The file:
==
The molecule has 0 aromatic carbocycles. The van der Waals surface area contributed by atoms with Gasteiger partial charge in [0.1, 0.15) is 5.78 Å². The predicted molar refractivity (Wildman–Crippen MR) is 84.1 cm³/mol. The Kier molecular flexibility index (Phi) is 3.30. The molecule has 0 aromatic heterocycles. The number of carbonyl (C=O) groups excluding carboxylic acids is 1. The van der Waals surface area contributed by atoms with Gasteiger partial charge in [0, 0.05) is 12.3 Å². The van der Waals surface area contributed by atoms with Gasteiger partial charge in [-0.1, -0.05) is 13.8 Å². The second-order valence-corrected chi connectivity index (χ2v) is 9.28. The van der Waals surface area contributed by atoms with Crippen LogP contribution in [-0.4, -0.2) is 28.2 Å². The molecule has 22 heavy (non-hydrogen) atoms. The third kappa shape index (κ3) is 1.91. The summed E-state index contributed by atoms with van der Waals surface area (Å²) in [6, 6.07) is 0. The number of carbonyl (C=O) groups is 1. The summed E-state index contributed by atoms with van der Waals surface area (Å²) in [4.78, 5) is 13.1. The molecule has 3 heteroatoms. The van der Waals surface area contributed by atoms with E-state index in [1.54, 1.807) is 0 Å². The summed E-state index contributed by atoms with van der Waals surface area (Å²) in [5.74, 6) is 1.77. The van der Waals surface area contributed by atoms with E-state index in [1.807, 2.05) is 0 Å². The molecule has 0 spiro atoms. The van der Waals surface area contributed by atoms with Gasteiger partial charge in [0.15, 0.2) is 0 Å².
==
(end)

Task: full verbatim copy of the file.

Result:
The molecule has 0 aromatic carbocycles. The van der Waals surface area contributed by atoms with Gasteiger partial charge in [0.1, 0.15) is 5.78 Å². The predicted molar refractivity (Wildman–Crippen MR) is 84.1 cm³/mol. The Kier molecular flexibility index (Phi) is 3.30. The molecule has 0 aromatic heterocycles. The number of carbonyl (C=O) groups excluding carboxylic acids is 1. The van der Waals surface area contributed by atoms with Gasteiger partial charge in [0, 0.05) is 12.3 Å². The van der Waals surface area contributed by atoms with Gasteiger partial charge in [-0.1, -0.05) is 13.8 Å². The second-order valence-corrected chi connectivity index (χ2v) is 9.28. The van der Waals surface area contributed by atoms with Crippen LogP contribution in [-0.4, -0.2) is 28.2 Å². The molecule has 22 heavy (non-hydrogen) atoms. The third kappa shape index (κ3) is 1.91. The summed E-state index contributed by atoms with van der Waals surface area (Å²) in [6, 6.07) is 0. The number of carbonyl (C=O) groups is 1. The summed E-state index contributed by atoms with van der Waals surface area (Å²) in [4.78, 5) is 13.1. The molecule has 3 heteroatoms. The van der Waals surface area contributed by atoms with E-state index in [1.54, 1.807) is 0 Å². The summed E-state index contributed by atoms with van der Waals surface area (Å²) in [5.74, 6) is 1.77. The van der Waals surface area contributed by atoms with E-state index in [1.807, 2.05) is 0 Å². The molecule has 0 spiro atoms. The van der Waals surface area contributed by atoms with Gasteiger partial charge in [0.15, 0.2) is 0 Å².